Interview with Sophia Kier-Byfield

afrgSince the beginning of the lockdown, the Feminist Library book clubs have teamed up and created an international book club – a space for intersectional, feminist discussions beyond borders. Through the meetings of the international book club, we have met other fabulous feminists running book groups around the UK and beyond. Here, Magda Oldziejewska caught up with Sophia Kier-Byfield, co-founder of the Aarhus Feminist Collective and Reading Group – an English language book club in Denmark. 

Q: Hi Sophia! To start with, can you tell us a little bit more about your group? 

A: I startarhused the group in 2017, while I was living in Aarhus, Denmark, and since then it has grown into a bigger initiative called Aarhus Feminist Collective. We are currently a working group of four – myself, Pernille Sybrandt Hansen, Luisa Gould and Sille Mikkelsen. We’ve had different constellations of people since it started around the beginning of 2018, but it’s currently us four behind the scenes. It started as a reading group and it’s always been in English – even though it’s always been based in Denmark. Since 2018, we’ve also done a variety of other gatherings: film screenings, different types of discussion groups, talks and writing workshops. But the reading group is the backbone of our group’s programming and principles: reading and discussion. In terms of content and the discussion language, it’s in English. This has allowed us to have an international scope. Aarhus has a big international community – a lot of students coming from abroad to study there, and a lot of people from different places working there; so, because it’s in English, we are able to have this amazing international exchange. There are obviously some limitations – some people might feel that it may be more accommodating in Danish, which is something that we are thinking about for the future because there are inevitably some exclusions that happen there. But the flip side is that we have people from all around the world who come, and we can make a space for them when other spaces like this may not exist for them in the Danish context.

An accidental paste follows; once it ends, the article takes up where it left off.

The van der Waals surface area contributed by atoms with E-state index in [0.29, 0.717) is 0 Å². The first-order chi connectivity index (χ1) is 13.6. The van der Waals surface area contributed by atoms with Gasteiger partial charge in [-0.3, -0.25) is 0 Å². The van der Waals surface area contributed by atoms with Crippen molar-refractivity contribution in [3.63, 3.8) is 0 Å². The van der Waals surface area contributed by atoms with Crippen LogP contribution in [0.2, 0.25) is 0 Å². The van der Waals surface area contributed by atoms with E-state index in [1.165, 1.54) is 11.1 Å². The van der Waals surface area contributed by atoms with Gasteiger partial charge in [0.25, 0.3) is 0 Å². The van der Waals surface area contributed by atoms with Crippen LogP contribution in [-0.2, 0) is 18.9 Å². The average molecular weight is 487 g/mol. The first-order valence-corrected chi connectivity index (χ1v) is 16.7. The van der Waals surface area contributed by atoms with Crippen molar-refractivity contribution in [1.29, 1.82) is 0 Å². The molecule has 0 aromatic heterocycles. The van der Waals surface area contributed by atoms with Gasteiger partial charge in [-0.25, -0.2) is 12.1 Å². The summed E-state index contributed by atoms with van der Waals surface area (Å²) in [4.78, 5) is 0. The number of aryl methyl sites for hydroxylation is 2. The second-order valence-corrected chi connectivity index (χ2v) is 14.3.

Q: That’s great. Thank you for that introduction. Could you now talk a little bit more about the impact of the reading group, and particularly the international aspect?